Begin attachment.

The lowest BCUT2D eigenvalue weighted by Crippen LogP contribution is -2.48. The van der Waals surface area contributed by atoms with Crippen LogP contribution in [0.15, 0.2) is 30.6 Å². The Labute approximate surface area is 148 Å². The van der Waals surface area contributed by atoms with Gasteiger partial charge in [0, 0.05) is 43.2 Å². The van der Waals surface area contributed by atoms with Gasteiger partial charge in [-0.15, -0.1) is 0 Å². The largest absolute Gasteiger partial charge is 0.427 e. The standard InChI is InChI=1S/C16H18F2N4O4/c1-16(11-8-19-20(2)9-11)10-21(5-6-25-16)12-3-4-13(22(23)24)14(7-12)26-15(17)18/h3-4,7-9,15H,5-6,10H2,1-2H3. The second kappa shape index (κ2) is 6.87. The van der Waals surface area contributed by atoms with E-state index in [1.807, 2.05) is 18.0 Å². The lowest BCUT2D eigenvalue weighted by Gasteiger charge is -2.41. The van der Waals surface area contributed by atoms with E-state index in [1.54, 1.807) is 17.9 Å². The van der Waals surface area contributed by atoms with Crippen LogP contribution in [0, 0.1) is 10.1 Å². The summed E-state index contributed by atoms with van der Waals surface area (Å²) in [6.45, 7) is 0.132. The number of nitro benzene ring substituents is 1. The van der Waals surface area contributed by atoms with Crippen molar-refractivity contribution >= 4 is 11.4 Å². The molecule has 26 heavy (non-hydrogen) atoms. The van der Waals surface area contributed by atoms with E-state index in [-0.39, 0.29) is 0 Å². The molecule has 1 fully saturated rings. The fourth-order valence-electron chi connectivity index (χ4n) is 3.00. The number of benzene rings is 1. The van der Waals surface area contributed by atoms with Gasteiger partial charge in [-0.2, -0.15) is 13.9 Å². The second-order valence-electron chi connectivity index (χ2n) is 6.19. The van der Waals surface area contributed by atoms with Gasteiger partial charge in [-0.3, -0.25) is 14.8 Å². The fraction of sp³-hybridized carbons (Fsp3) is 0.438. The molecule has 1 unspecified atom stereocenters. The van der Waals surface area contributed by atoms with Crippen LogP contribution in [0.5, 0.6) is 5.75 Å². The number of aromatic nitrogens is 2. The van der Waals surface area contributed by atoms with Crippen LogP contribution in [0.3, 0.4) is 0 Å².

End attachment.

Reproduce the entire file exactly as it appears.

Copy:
The lowest BCUT2D eigenvalue weighted by Crippen LogP contribution is -2.48. The van der Waals surface area contributed by atoms with Crippen LogP contribution in [0.15, 0.2) is 30.6 Å². The Labute approximate surface area is 148 Å². The van der Waals surface area contributed by atoms with Gasteiger partial charge in [0, 0.05) is 43.2 Å². The van der Waals surface area contributed by atoms with Gasteiger partial charge in [-0.15, -0.1) is 0 Å². The largest absolute Gasteiger partial charge is 0.427 e. The standard InChI is InChI=1S/C16H18F2N4O4/c1-16(11-8-19-20(2)9-11)10-21(5-6-25-16)12-3-4-13(22(23)24)14(7-12)26-15(17)18/h3-4,7-9,15H,5-6,10H2,1-2H3. The second kappa shape index (κ2) is 6.87. The van der Waals surface area contributed by atoms with E-state index in [1.807, 2.05) is 18.0 Å². The lowest BCUT2D eigenvalue weighted by Gasteiger charge is -2.41. The van der Waals surface area contributed by atoms with E-state index in [1.54, 1.807) is 17.9 Å². The van der Waals surface area contributed by atoms with Crippen LogP contribution in [0, 0.1) is 10.1 Å². The summed E-state index contributed by atoms with van der Waals surface area (Å²) in [6.45, 7) is 0.132. The number of nitro benzene ring substituents is 1. The van der Waals surface area contributed by atoms with Crippen molar-refractivity contribution >= 4 is 11.4 Å². The molecule has 26 heavy (non-hydrogen) atoms. The van der Waals surface area contributed by atoms with E-state index in [-0.39, 0.29) is 0 Å². The molecule has 1 fully saturated rings. The fourth-order valence-electron chi connectivity index (χ4n) is 3.00. The number of benzene rings is 1. The van der Waals surface area contributed by atoms with Gasteiger partial charge in [-0.2, -0.15) is 13.9 Å². The second-order valence-electron chi connectivity index (χ2n) is 6.19. The van der Waals surface area contributed by atoms with Gasteiger partial charge in [-0.3, -0.25) is 14.8 Å². The fraction of sp³-hybridized carbons (Fsp3) is 0.438. The molecule has 1 unspecified atom stereocenters. The van der Waals surface area contributed by atoms with Crippen LogP contribution in [0.5, 0.6) is 5.75 Å². The number of aromatic nitrogens is 2. The van der Waals surface area contributed by atoms with Crippen LogP contribution in [0.3, 0.4) is 0 Å².